Storing a large quantity of hydrogen at 900 bar would require large very-high-pressure-rated tanks and such tanks are very expensive. Beyond cost, there is also the hazard of storing large quantities of hydrogen at very high pressure and the potential large losses related to pressure control within a hot environment. Accordingly, most stations either have a local electrolyser (producing hydrogen when required) or use an intermediate pressure storage (generally between 200 and 250 bar, the standard for gas tanks on trailers), both connected to a compressor to reach up to 900 bar. Because compression increases gas temperature, the compressor is generally followed by a chiller to get hydrogen back to ambient temperature and to reduce the demand on the hydrogen cooler during dispensing.
SAE standard dictates that fuelling must be a linear increase in pressure within the vehicle tank, with flow rate controlled based on expected maximum temperature within the tank during the fuelling. The valve control is therefore based on the knowledge of fuelling evolution depending on ambient conditions, fuelling station capabilities and vehicle tank conditions. Such a knowledge comes from standard look-up tables or standard correlations defined in the SAE standard.
While using look-up tables, initial conditions entirely control the fuelling as the method does not require feedback from vehicle tank. The pressure ramp is defined to ensure never to exceed 85°C of tank temperature whatever the type of tank and vehicle. This method is therefore safe but conservative in most conditions, hence suboptimal in terms of fuelling duration.
With the correlations using feedback from vehicle (after an initial 30s stage based on look-up tables), the instantaneous flow rate can be adapted during the fuelling depending on vehicle characteristics to reach higher mass flow rate while keeping the maximum temperature within the safe range. The correlation method accelerates fuelling by adapting to specific vehicles. Depending on conditions, this can result in energy savings or overconsumption (about 6% in each direction).
In any case, the hydrogen flow rate can never exceed 60 g/s to avoid overheating the vehicle tank, so that filling a 5 kg tank from empty requires at least 1½ minute. In reality, the table-based fuelling protocol applied to a 700 bar tank at an ambient temperature of 20°C dictates an average pressure ramp rate (APRR) of 21.8 MPa/min and a final pressure of 74.5 MPa, so that the refuelling of an empty tank requires 3½ minutes.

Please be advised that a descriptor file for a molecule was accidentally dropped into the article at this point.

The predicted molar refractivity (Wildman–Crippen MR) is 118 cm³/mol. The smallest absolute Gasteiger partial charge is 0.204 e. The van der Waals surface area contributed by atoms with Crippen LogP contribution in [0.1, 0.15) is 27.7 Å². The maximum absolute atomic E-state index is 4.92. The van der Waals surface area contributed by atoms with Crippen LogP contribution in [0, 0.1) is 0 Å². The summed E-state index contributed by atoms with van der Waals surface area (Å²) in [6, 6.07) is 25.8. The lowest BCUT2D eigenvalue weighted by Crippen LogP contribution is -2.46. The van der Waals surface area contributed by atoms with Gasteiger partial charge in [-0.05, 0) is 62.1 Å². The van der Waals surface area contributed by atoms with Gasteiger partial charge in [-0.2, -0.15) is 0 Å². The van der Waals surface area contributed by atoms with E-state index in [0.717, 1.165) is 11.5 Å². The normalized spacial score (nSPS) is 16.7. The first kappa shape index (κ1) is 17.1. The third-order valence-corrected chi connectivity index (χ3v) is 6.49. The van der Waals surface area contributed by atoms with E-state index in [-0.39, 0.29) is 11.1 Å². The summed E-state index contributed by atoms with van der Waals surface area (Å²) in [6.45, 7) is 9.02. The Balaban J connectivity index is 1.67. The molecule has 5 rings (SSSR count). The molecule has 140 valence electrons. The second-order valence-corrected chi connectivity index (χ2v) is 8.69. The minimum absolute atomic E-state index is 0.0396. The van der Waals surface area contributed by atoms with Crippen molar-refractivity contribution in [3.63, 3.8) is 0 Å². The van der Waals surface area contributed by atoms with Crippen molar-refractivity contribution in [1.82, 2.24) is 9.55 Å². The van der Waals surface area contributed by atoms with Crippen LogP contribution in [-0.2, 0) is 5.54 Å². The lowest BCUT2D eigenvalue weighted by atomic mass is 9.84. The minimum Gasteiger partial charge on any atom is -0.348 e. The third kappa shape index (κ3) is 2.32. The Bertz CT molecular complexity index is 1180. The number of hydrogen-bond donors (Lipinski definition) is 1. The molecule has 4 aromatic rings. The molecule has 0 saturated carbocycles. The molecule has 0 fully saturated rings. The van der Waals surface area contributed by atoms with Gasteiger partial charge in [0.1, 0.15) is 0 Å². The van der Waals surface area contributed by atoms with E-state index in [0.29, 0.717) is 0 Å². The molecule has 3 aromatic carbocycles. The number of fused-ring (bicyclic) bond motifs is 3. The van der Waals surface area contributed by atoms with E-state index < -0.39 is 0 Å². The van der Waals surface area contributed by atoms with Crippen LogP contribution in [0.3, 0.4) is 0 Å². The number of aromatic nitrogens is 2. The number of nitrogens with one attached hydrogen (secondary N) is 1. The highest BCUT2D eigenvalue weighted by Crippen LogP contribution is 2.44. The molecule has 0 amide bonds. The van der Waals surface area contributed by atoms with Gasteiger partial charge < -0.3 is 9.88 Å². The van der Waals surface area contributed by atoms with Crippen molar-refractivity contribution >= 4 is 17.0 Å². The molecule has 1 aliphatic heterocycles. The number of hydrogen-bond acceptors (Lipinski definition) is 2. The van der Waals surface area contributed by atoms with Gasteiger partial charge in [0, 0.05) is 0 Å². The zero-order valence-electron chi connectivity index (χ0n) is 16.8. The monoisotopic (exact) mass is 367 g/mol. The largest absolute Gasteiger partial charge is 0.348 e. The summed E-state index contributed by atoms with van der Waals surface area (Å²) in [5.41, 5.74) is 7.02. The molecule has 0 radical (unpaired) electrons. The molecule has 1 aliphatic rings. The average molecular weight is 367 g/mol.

Such a pressure ramping up approach means that the initial part of the fuelling creates most temperature increase because:
- The pressure in the vehicle tank is the lowest, leading to the highest expansion across the valve
- The gas already within the tank experiences the largest compression ratio of the complete refuelling cycle
The simplest installation to deliver hydrogen at 900 bar to a control valve would be to only have a compressor pumping from an intermediate pressure storage. However, this requires the compressor use to be synchronised with hydrogen delivery and to size the compressor with maximum required flow rate. High flow rate and fast response both impose to oversize the compressor with respect to an alternative design with a buffer tank.
Hydrogen refuelling station layout without buffer tank
Accordingly, a practical fuel station always includes at least a buffer tank that delivers hydrogen to the dispenser through the control valve and cooler. This buffer tank is replenished by the compressor late in the refuelling event or after the refuelling event. From an energy consumption perspective, a full refuelling event includes delivering the hydrogen and then setting the high-pressure source back to its original status, i.e. compressing some hydrogen to 900-950 bar.
Hydrogen refuelling station layout with a buffer tank